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Jessica Flannery

Doctoral Candidate in Clinical Psychology, University of Oregon

Jessica is a clinical psychology doctoral candidate at the University of Oregon, with an emphasis in pediatric neuroimaging. Her research focuses on identifying how stress "gets under the skin" to influence trajectories of mental health and health risk behaviors during sensitive periods of development. She specifically focuses on social and emotional brain function and the gut microbiota and psycho-social factors that may act to buffer or protect the developing systems from perturbations. She is currently completing her psychology residency at Seattle Children's Hospital through the University of Washington School of Medicine and will begin her post-doctoral fellowship in July at the University of North Carolina in the department of Psychology and Neuroscience.


  • 2013–present
    MS, Clinical Psychology Doctoral Candidate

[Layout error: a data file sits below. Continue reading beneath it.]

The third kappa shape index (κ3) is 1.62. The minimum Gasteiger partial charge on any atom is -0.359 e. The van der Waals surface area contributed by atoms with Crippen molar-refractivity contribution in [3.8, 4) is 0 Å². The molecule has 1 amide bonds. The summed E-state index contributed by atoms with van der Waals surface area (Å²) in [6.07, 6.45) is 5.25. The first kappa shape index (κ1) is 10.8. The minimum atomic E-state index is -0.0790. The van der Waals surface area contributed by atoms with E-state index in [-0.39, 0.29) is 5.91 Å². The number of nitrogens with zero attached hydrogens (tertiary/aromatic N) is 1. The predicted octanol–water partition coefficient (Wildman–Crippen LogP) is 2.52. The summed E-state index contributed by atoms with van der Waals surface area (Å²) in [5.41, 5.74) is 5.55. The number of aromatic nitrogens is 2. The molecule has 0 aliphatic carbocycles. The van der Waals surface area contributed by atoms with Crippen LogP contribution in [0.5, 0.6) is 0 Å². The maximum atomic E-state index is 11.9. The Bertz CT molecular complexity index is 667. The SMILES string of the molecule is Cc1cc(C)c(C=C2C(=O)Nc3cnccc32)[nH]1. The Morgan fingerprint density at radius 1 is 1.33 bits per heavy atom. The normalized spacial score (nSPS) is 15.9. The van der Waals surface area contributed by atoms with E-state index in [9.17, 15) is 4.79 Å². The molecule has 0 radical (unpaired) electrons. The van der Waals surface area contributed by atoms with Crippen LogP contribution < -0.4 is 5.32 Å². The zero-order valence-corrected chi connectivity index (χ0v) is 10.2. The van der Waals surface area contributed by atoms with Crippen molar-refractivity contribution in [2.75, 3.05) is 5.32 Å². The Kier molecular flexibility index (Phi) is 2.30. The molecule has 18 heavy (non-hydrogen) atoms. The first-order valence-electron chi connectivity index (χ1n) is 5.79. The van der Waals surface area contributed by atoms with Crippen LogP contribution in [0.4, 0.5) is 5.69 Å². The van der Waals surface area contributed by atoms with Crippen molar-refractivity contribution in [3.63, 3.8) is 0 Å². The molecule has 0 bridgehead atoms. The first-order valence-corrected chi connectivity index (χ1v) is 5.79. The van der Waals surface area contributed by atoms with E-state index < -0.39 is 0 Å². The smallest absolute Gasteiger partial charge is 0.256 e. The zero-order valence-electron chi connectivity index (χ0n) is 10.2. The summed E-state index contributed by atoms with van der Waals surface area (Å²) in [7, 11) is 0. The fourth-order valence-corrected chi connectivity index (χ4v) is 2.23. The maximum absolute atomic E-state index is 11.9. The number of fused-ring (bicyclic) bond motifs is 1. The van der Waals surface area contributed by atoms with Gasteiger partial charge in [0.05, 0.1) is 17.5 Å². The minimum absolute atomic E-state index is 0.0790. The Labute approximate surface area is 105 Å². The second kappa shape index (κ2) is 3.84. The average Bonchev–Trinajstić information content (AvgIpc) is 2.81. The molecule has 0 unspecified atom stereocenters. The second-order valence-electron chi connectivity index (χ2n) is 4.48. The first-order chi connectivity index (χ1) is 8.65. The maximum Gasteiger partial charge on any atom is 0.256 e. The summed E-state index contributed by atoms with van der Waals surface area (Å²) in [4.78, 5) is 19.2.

• 2020
    Gut Feelings Begin in Childhood: the Gut Metagenome Correlates with Early Environment, Caregiving, and Behavior, mBio
  • 2020
    Study Protocol: Transitions in Adolescent Girls (TAG), Frontiers in Psychiatry
  • 2019
    Parental presence switches avoidance to attraction learning in children., Nature human behaviour
  • 2019
    Is adolescence the missing developmental link in Microbiome–Gut–Brain axis communication?, Developmental psychobiology
  • 2018
    Novel insights from the Yellow Light Game: Safe and risky decisions differentially impact adolescent outcome-related brain function, NeuroImage
  • 2017
    Neurodevelopmental changes across adolescence in viewing and labeling dynamic peer emotions, Developmental Cognitive Neuroscience
  • 2017
    Diurnal cortisol after early institutional care—Age matters, Developmental Cognitive Neuroscience